Platforms enable the use of data analytics that covers areas broader than single data systems. Extremely important issues in terms of the constitutional state, good governance and trust include privacy protection, information security, an individual’s self-determination and an individual’s value as a unique person.

Principles of good governance must be extensively integrated into data systems and the inference rules used in data analytics. Furthermore, it must be ensured that the data used in the development and teaching of learning systems is varied and objective.

Maintenance of the trust requires the possibility to assess the structure of the platforms, their operating principles, automatic decision-making and reporting. These must also be integrated into the information technology, processes, data management architecture and data systems used on the platforms. Under these circumstances, inclusion and monitoring and auditing of administration require partnership between humans and machines, as well as a profound understanding of software, data management and data processing.

Internal control must be used to ensure the security and appropriateness of automatic reporting and decision-making. This can be achieved through real-time monitoring, proactive risk management and good planning and implementation of the infrastructure and data systems. The importance of appropriate internal control cannot be emphasised too much. It includes reliable, automated reporting and control in real time, as well as their careful building. It requires a comprehensive approach from all the parties involved in central government finances and public administration as a whole, cooperation and solutions.

Instead of the production or verification of single pieces of data, external audits must focus on oversight of assessment systems which utilise analytics and monitoring systems. The latter aims to verify functionality of internal control and automated administration as a whole, as well as to proactively guide it to verify and develop it.

Digital administration provides more time and room for interaction between people

An audit is an objective verification of the prerequisites for trust. Auditors require new partnerships and new kind of competencies. For example, data protection authorities and information security assessors are interesting partners in the oversight and verification of data systems and in financial oversight and audits.

A new kind of oversight of the functionality of the structures and of monitoring to ensure that the principles of good governance are integrated into software and data systems require from the auditors dialogue with parties all the way up to the supreme guardians of law at the top of the hierarchy laid down in the Constitution, the Parliamentary Ombudsman and the Chancellor of Justice.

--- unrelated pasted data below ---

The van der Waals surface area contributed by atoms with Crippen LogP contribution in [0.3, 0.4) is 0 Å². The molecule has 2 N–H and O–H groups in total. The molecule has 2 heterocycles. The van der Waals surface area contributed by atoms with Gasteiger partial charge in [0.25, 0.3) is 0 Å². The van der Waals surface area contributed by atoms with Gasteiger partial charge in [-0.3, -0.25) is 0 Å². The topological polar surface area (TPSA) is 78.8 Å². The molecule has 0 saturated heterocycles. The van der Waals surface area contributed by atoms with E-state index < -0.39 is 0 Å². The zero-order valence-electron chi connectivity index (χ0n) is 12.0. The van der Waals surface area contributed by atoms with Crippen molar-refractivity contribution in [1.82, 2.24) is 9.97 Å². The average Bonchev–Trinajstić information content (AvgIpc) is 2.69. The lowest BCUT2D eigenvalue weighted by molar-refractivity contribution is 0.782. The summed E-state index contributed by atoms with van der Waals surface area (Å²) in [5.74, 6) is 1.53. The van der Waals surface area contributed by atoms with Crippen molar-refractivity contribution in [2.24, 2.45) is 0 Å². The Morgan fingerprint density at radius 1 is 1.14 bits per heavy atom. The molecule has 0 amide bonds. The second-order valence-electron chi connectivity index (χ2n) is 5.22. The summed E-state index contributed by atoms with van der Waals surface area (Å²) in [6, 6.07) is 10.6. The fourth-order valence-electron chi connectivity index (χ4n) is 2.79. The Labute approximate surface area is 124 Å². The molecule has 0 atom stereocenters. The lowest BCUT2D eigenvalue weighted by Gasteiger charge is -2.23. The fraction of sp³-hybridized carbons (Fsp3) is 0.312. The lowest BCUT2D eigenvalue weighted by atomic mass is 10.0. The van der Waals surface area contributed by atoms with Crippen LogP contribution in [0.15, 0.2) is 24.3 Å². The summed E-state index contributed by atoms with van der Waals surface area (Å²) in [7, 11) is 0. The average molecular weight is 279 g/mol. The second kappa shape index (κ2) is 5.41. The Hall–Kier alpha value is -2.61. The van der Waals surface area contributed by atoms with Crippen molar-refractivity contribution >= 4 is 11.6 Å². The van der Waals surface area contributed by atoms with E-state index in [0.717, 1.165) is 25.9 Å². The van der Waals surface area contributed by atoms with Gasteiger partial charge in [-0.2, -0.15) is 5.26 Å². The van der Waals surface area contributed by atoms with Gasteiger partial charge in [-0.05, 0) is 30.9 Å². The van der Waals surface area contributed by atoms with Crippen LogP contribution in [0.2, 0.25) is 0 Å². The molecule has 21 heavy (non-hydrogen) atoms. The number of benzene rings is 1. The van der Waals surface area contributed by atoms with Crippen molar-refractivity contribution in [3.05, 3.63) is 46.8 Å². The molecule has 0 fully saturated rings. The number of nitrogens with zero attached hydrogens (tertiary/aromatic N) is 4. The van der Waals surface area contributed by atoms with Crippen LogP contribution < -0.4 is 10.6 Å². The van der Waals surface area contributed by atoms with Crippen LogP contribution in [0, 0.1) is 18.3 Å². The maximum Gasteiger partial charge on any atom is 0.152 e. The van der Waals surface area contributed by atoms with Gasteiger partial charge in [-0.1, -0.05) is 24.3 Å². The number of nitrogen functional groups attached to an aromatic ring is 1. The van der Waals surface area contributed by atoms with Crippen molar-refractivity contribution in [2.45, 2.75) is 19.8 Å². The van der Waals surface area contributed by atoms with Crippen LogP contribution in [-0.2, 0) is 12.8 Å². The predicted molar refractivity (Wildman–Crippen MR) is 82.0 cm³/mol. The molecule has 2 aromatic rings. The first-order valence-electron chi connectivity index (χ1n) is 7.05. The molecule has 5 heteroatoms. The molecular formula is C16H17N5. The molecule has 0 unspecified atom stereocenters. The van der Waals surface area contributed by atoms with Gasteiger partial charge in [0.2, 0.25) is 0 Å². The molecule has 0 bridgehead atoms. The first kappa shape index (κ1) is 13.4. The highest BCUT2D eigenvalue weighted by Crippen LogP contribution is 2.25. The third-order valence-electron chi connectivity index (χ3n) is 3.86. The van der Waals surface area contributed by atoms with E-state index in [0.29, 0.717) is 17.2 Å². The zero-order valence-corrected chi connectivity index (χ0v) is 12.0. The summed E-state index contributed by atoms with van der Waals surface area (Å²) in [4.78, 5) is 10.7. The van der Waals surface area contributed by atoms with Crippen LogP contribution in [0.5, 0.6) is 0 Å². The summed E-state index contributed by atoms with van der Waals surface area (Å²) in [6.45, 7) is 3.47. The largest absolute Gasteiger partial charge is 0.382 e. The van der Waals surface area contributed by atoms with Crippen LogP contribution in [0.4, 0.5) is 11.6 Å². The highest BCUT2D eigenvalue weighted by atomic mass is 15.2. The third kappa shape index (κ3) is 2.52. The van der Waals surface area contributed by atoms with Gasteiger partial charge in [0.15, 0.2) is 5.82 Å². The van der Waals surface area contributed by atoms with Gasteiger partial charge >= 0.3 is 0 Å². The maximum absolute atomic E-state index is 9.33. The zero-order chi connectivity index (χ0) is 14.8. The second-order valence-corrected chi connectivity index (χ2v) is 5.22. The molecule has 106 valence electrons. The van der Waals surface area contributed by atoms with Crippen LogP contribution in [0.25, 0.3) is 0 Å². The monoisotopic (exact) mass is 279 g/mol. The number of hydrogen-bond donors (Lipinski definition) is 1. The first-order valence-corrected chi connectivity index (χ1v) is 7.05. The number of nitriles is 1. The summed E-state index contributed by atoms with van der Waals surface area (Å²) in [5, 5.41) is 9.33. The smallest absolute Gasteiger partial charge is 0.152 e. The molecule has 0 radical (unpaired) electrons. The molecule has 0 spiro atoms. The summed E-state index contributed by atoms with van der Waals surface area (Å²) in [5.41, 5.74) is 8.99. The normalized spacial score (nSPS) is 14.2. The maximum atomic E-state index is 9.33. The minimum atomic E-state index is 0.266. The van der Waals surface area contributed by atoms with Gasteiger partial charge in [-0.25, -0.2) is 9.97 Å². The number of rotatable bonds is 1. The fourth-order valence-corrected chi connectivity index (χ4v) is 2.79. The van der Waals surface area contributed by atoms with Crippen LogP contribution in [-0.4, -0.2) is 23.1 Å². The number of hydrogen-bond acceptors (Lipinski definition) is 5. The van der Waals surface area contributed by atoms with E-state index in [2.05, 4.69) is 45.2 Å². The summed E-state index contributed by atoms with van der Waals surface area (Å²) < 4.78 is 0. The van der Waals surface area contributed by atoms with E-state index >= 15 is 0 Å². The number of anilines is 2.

The supreme guardians of law oversee and promote the achievement of justice, democracy and inclusion in all public functions and the oversight of public officials. This task also covers the management of general government finances, their external auditing and internal control. The supreme guardians of law also ensure in a proactive manner that justice and good governance are integrated into scripts, platforms and software, and that the public officials responsible for the scripts, platforms and software and responsible for monitoring them take care of their duties. Hence, verification of the reliability of digital administration requires more extensive dialogue, cooperation and shared knowledge and vision.

Administration built upon digital platforms is a wonderful opportunity to manage general government finances faster, more effectively, in a more standardised manner and thus in a manner that generates more trust. At its best, technology can be liberating: many difficult and boring routine tasks can be automated, and a machine will perform better in many analytical tasks than a person. The cooperation and dialogue required to perform oversight in the future mean more human interaction that is more versatile than before.

Administration can also become quicker, freer from defects and easier to reach from the viewpoint of citizens, which means more time for actual human encounters. Humans are social beings. The new administration and the new way of auditing may leave more room for social interaction and creativity. How the new digital platforms and the software included in them are built will determine how much room for creativity and social interaction there will be. This is one of the major questions regarding trust and trustworthiness in the future.

 

Tuomas Pöysti

The author is the Chancellor of Justice at the Office of the Chancellor of Justice.